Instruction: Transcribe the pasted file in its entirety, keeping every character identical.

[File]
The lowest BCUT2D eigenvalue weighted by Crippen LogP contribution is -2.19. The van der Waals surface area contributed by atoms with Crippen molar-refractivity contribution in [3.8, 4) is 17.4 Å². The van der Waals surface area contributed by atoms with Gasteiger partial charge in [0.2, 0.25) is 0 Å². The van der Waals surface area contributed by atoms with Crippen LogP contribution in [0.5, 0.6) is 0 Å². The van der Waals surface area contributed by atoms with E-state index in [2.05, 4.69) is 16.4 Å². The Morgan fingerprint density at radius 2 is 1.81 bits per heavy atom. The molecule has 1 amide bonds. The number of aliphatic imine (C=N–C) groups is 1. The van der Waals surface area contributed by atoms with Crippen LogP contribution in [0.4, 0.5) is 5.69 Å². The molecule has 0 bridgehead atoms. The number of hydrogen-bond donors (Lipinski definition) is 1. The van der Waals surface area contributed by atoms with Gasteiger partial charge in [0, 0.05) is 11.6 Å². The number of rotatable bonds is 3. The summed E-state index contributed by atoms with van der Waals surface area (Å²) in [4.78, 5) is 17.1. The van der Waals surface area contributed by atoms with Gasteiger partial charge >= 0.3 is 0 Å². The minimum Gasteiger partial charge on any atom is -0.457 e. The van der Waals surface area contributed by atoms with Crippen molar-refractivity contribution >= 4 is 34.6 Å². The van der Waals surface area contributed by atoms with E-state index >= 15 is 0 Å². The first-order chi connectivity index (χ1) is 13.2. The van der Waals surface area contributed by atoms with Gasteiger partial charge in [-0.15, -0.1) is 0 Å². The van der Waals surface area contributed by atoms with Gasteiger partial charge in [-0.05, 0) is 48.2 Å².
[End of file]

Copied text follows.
The lowest BCUT2D eigenvalue weighted by Crippen LogP contribution is -2.19. The van der Waals surface area contributed by atoms with Crippen molar-refractivity contribution in [3.8, 4) is 17.4 Å². The van der Waals surface area contributed by atoms with Gasteiger partial charge in [0.2, 0.25) is 0 Å². The van der Waals surface area contributed by atoms with Crippen LogP contribution in [0.5, 0.6) is 0 Å². The van der Waals surface area contributed by atoms with E-state index in [2.05, 4.69) is 16.4 Å². The Morgan fingerprint density at radius 2 is 1.81 bits per heavy atom. The molecule has 1 amide bonds. The number of aliphatic imine (C=N–C) groups is 1. The van der Waals surface area contributed by atoms with Crippen LogP contribution in [0.4, 0.5) is 5.69 Å². The molecule has 0 bridgehead atoms. The number of hydrogen-bond donors (Lipinski definition) is 1. The van der Waals surface area contributed by atoms with Gasteiger partial charge in [0, 0.05) is 11.6 Å². The number of rotatable bonds is 3. The summed E-state index contributed by atoms with van der Waals surface area (Å²) in [4.78, 5) is 17.1. The van der Waals surface area contributed by atoms with Gasteiger partial charge >= 0.3 is 0 Å². The minimum Gasteiger partial charge on any atom is -0.457 e. The van der Waals surface area contributed by atoms with Crippen molar-refractivity contribution >= 4 is 34.6 Å². The van der Waals surface area contributed by atoms with E-state index >= 15 is 0 Å². The first-order chi connectivity index (χ1) is 13.2. The van der Waals surface area contributed by atoms with Gasteiger partial charge in [-0.15, -0.1) is 0 Å². The van der Waals surface area contributed by atoms with Gasteiger partial charge in [-0.05, 0) is 48.2 Å².